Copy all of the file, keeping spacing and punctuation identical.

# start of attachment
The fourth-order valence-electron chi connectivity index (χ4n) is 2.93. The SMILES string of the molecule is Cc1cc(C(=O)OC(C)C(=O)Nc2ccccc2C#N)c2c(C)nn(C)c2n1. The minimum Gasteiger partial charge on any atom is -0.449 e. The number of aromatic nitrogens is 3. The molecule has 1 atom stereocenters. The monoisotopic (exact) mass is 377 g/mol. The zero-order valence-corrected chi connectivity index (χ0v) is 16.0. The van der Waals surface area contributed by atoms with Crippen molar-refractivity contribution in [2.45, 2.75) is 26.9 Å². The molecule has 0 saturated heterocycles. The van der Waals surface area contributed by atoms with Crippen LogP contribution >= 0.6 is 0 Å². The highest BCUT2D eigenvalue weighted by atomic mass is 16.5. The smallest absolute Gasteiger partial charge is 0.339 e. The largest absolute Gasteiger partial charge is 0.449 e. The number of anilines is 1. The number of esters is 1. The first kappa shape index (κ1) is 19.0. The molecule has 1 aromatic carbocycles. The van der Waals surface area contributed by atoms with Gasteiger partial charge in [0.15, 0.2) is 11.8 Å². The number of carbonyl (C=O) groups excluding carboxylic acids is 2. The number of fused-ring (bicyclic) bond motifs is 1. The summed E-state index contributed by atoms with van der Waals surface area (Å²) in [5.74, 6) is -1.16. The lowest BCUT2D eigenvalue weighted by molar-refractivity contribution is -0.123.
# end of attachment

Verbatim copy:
The fourth-order valence-electron chi connectivity index (χ4n) is 2.93. The SMILES string of the molecule is Cc1cc(C(=O)OC(C)C(=O)Nc2ccccc2C#N)c2c(C)nn(C)c2n1. The minimum Gasteiger partial charge on any atom is -0.449 e. The number of aromatic nitrogens is 3. The molecule has 1 atom stereocenters. The monoisotopic (exact) mass is 377 g/mol. The zero-order valence-corrected chi connectivity index (χ0v) is 16.0. The van der Waals surface area contributed by atoms with Crippen molar-refractivity contribution in [2.45, 2.75) is 26.9 Å². The molecule has 0 saturated heterocycles. The van der Waals surface area contributed by atoms with Crippen LogP contribution >= 0.6 is 0 Å². The highest BCUT2D eigenvalue weighted by atomic mass is 16.5. The smallest absolute Gasteiger partial charge is 0.339 e. The largest absolute Gasteiger partial charge is 0.449 e. The number of anilines is 1. The number of esters is 1. The first kappa shape index (κ1) is 19.0. The molecule has 1 aromatic carbocycles. The van der Waals surface area contributed by atoms with Gasteiger partial charge in [0.15, 0.2) is 11.8 Å². The number of carbonyl (C=O) groups excluding carboxylic acids is 2. The number of fused-ring (bicyclic) bond motifs is 1. The summed E-state index contributed by atoms with van der Waals surface area (Å²) in [5.74, 6) is -1.16. The lowest BCUT2D eigenvalue weighted by molar-refractivity contribution is -0.123.